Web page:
"At this point, the thing I'm most thinking about is are we going to get a stimulus deal or not," said Keon. "I think the politics are shifting beneath that." He said some Republicans in Congress may be less inclined to spend on a big package ahead of the election.
Democrats and Republicans have been far apart in terms of the contents of the package. One hot button issue is the $600 supplemental weekly aid for the unemployed. It expired on July 31, and Republicans want to cut it to $200 a week while Democrats want to keep current levels. The White House meanwhile has moved to provide $300 a week in aid from FEMA funds but the states have to process those payments.
The two parties are also still far apart on the size of the package, after initially starting out with Democrats at $3 trillion and Republicans with $1 trillion.
"Some folks are discovering their inner budget hawks. It looks like the positions of the two sides are moving further away rather than closer together," said Keon. "As the election moves up on us, the possibilities of a deal are going down...the markets are slowly moving toward the idea we don't get stimulus deal and we might get a Biden presidency. It's not panicking about it."
The Democratic party held its convention this past week, formally nominating former vice president Joseph Biden to head the Democratic ticket. The Republican convention begins Monday. Biden leads President Donald Trump by an average 7.4 percentage points in the major polls, according to RealClearPolitics.com.
Michael Schumacher, director rate strategy at Wells Fargo, said he too is becoming more skeptical a stimulus deal will get done. "As the election season gets going, it appears to be getting harder and harder, not from a timing standpoint but from a lack of goodwill standpoint," he said.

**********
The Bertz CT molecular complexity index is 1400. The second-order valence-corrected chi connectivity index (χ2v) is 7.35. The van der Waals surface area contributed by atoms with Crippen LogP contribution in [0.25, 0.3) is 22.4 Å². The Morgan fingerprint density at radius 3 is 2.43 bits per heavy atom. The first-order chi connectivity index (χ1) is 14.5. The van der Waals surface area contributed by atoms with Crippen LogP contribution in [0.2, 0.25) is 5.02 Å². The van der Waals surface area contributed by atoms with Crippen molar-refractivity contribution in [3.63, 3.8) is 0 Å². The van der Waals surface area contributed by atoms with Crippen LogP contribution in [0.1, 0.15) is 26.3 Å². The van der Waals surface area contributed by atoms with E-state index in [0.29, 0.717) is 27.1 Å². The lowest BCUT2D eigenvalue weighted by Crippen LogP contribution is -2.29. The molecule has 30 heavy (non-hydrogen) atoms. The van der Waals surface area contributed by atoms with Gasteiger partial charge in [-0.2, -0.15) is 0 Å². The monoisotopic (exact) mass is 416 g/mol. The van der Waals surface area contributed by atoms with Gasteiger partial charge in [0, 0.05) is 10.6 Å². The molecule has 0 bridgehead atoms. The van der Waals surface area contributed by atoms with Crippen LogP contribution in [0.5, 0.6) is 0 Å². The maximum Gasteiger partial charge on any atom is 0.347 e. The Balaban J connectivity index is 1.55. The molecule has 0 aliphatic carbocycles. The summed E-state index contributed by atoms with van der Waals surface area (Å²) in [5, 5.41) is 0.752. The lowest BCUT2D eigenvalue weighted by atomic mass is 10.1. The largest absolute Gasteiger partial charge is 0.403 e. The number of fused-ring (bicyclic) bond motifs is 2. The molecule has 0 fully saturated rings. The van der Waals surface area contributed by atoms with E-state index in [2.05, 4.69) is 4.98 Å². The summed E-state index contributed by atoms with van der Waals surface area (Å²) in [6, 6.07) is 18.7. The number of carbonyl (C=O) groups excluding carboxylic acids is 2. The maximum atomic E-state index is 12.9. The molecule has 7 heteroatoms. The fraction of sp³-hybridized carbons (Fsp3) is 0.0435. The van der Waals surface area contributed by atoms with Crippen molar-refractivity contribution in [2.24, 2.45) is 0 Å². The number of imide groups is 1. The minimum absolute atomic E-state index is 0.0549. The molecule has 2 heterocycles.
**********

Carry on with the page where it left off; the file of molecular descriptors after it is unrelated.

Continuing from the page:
Strategists said if the economic data weakens, that could hurt stocks and get Congress back to negotiating a new package. There had been expectations a package would include a one-time payment for individuals and families, enhanced unemployment payments and aid for state and local governments.
Raymond James Washington policy analyst Ed Mills said the two sides are likely to come together, but without a catalyst forcing them it may wait until they need to pass a continuing resolution on the budget Sept. 30. "Democrats are not going to allow for an appropriations bill to pass that does not include additional support for the economy," said Mills.
There is some key data in the week ahead that should show how manufacturing and the consumer are faring.
Durable good is reported Wednesday, while personal income and spending data is reported Friday. Consumer confidence is Tuesday and consumer sentiment is released Friday.
Energy markets will be keeping a close eye on two tropical storms that are heading into the Gulf of Mexico and could make landfall early Wednesday. One storm, Laura is tracking close to Florida, and a second storm, possibly to be named Marco looks to be heading across the Yucatan Peninsula before entering the Gulf.
It would be unprecedented in the era of satellites and modern hurricane tracking technology for two storms to arrive within 24 hours. The Weather Channel reports there was such an occurrence in September, 1933.
8:30 a.m. Philadelphia Fed nonmanufacturing
9:00 a.m. S&P/Case-Shiller home prices
9:00 a.m. FHFA Home prices
10:00 a.m. New home sales
10:00 a.m. Consumer confidence
8:30 a.m. Durable goods
Virtual Fed Kansas City summit begins
8:30 a.m. Initial jobless claims
8:30 a.m. Real GDP Q2 second reading
9:10 a.m. Fed Chairman Jerome Powell on monetary policy framework review - navigating the next decade
10:00 a.m Pending home sales
Virtual Kansas City Fed summit
8:30 a.m. Personal income and spending
8:30 a.m. Advance economic indicators
10:00 a.m. Consumer sentiment